In the city’s announcement, Mayor Steve Gaer said,
A key element of the City’s 20-year strategic plan calls for all residents, regardless of their means, to benefit from high-quality and high-speed connectivity.
Community leaders, stakeholders, and citizens all played a role during the planning phase, and project officials considered three criteria for guidance. The first was the expectation by its citizens had that the Internet was a utility; whether or not the city wanted to become an ISP, its efforts would have to work toward universal, affordable, reliable access. The second was a determination to regain and then maintain control of the municipality’s rights-of-way so as to preserve the infrastructure future of West Des Moines. And the third was that any future public network facilitated by the city should serve as a platform for serving residential and commercial users according to their diverse needs, from business to education to telemedicine.
Deputy City Manager Jamie Letzring...Read more
As states are considering whether and how to use federal CARES Act funding to improve Internet access, Idaho is poised to enact counter-productive limits on who can use that money by excluding community-owned solutions.
Though many states have been under pressure from big monopoly providers to only fund for-profit business models with broadband subsidies, those voices seem largely absent in this Idaho fight. Instead, it is some local monopoly providers that are threatened by a wave of new community networks that break the old monopoly approach to broadband networks.
Shock and Aww, Come on
As Idaho began considering how to spend its CARES Act funding, it took comments from a variety of stakeholders on how to achieve the state’s broadband goals. That process suggested an inclusive, open-ended approach that could help fund a variety of efforts that would improve resilience in a variety of ways — not just new connections to homes.But when the Department of Commerce stepped up to operationalize those goals into a matching grant program, something came off the rails. The state is taking comments this week from Idahoans on an approach it unveiled Tuesday evening. View the draft grant application and rules.
This draft grant application goes through contortions to give the CARES Act money to private companies. The only entities that can apply are governments, including sovereign tribes, local governments, or Idaho state agencies. But they are purely a pass-through — the money must go to a private company per rule IV of eligible projects: "Include only new broadband service, installed, owned, and operated by for-profit companies and not the applicant."
Requiring the networks to be built and operated by for-profit entities runs counter to the suggestions of many stakeholders who discussed how this money should be spent. Non-profit business models run by cooperatives have been essential to expanding the highest-quality Internet access in Minnesota, the Dakotas, and Montana, as we have demonstrated in...Read more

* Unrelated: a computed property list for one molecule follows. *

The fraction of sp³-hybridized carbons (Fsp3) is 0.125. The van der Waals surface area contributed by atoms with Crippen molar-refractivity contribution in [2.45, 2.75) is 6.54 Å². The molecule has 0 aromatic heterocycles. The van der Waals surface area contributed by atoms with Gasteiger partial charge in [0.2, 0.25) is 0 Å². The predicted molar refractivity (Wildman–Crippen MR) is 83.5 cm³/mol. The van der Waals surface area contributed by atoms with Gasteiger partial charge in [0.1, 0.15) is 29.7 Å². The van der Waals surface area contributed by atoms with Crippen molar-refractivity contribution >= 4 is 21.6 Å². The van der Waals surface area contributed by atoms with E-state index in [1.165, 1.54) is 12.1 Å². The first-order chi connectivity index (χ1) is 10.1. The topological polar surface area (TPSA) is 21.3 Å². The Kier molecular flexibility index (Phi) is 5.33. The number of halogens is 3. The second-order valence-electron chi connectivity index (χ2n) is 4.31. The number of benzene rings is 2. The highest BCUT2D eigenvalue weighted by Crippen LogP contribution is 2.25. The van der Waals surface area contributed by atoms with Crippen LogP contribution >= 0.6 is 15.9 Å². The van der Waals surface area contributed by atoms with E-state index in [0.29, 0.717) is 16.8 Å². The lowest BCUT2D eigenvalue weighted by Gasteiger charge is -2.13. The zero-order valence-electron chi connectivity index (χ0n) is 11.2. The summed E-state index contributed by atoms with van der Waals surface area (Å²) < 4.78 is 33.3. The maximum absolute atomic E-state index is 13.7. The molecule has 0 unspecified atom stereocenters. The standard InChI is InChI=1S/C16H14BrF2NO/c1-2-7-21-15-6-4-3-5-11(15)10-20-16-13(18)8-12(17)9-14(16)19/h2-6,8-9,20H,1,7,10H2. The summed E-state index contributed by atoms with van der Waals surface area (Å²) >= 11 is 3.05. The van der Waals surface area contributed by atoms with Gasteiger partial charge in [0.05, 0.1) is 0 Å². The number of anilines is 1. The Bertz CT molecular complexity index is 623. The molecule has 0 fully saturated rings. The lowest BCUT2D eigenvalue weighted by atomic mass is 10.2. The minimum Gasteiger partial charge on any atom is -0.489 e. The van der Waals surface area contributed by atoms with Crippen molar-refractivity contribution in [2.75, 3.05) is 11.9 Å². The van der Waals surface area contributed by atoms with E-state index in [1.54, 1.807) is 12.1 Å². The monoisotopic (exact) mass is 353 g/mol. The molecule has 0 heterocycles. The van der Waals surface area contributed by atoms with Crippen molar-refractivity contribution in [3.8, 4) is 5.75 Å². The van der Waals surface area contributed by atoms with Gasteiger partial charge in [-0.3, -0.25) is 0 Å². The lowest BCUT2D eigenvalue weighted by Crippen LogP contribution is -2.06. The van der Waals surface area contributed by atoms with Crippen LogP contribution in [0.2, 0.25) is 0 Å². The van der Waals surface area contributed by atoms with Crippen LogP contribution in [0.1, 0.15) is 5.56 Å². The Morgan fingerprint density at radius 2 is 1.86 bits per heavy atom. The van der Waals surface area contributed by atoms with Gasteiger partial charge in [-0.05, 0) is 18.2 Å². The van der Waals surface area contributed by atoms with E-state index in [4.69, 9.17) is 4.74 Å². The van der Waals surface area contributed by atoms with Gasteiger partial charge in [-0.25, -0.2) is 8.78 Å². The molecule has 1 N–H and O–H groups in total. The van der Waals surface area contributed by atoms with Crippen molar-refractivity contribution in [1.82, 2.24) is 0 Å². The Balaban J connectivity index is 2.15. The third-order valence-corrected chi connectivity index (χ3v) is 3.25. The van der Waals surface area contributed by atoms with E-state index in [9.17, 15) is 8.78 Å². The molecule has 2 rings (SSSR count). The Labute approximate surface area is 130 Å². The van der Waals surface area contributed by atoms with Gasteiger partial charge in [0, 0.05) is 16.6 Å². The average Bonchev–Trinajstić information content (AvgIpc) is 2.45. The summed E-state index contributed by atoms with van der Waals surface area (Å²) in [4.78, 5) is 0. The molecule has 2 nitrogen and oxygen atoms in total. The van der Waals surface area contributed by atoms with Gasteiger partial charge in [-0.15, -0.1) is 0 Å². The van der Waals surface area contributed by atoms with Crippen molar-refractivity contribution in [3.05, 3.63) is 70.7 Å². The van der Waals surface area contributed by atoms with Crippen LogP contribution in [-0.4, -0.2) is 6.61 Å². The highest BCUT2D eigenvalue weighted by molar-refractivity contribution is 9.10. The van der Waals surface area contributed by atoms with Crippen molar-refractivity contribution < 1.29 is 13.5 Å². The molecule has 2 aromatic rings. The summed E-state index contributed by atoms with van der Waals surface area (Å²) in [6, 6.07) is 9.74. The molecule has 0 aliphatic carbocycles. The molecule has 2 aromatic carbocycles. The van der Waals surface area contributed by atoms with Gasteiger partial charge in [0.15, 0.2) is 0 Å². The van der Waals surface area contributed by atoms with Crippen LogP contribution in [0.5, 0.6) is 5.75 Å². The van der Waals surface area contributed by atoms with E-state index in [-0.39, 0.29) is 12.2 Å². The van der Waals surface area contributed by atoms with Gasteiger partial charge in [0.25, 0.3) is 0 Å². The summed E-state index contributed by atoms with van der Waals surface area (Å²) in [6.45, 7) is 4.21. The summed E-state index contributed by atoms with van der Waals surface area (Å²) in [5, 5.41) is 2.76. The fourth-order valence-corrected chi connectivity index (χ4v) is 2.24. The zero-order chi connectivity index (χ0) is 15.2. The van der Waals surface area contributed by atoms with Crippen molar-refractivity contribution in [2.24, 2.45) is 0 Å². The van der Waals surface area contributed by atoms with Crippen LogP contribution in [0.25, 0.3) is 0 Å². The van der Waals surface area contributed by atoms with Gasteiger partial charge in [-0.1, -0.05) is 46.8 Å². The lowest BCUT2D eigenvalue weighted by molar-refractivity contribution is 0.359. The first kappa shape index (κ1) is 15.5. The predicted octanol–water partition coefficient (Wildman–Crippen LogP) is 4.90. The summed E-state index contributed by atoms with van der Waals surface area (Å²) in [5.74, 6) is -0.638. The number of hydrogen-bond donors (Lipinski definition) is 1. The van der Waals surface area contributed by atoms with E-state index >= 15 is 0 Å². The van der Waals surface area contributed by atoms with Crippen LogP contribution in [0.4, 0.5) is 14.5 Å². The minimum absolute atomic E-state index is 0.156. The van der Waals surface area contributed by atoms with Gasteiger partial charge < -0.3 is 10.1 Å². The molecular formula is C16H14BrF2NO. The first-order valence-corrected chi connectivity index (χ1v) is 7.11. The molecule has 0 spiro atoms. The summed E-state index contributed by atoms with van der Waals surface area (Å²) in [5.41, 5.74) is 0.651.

For the eighth episode of our special podcast series “Why NC Broadband Matters,” Christopher and his guests, Catharine Rice and Jack Cozort, continue their conversation on HB 129, North Carolina’s restrictive law that prevents local governments from investing in broadband infrastructure. The first half of their discussion focused on the years leading up to the passage of HB 129 in 2011. Today, Christopher, Catharine, and Jack talk about the bill itself, the influence of the telecom industry over the state legislature, and how HB 129 has impacted connectivity in North Carolina.
Catharine and Jack explain that local broadband authority became a partisan issue after the 2010 election, which flipped control of the North Carolina legislature to the Republicans. They share their experiences advocating against HB 129, explaining how legislators restricted public comments on the bill by limiting speaking time and rescheduling hearings and meetings. Jack tells Christopher that there were as many as 25 lobbyists representing telephone and cable companies at the state legislature pushing for HB 129. Catharine relates how corruption and a lack of transparency in government are the reasons why the telecom industry successfully got the bill passed.
Christopher and his guests also run through some of the provisions of HB 129, dissecting the telecom monopolies’ misleading arguments in favor of the bill.
This is the second half of a two part discussion. For part one, listen to...Read more
We've written a lot about North Carolina's HB 129, the anti-competition law that prevents communities in the state from investing in broadband infrastructure. This week on the Community Broadband Bits podcast, Christopher dives deeper into the history of HB 129 with guests Catharine Rice, co-founder of NC Broadband Matters and project manager at the Coalition for Local Internet Choice, and Jack Cozort, a government relations consultant who has worked with the City of Wilson. In this first half of a two part conversation, Christopher and his guests discuss the years leading up to HB 129, which was passed in 2011, speaking frankly about the sway telecom lobbyists held over state legislators.
To start, Jack describes how Wilson decided to invest in its own broadband network Greenlight, after incumbent providers refused to partner with the city to upgrade the community. He goes on to explain how Wilson's decision led the regional broadband monopolies Time Warner Cable (now Charter Spectrum) and AT&T to advocate for legal restrictions on municipal broadband at the state legislature.
Catharine and Jack review some of the early bills — written by telecom companies and handed off to state legislators — that the monopoly providers introduced in an attempt to stop broadband competition. They share their involvement in those legislative fights and explain how difficult it was to counter the influence that the telecom industry had over politicians in both major parties. However, Catharine points out that there were also Democratic legislators during this time who defended local broadband authority and kept anti-...Read more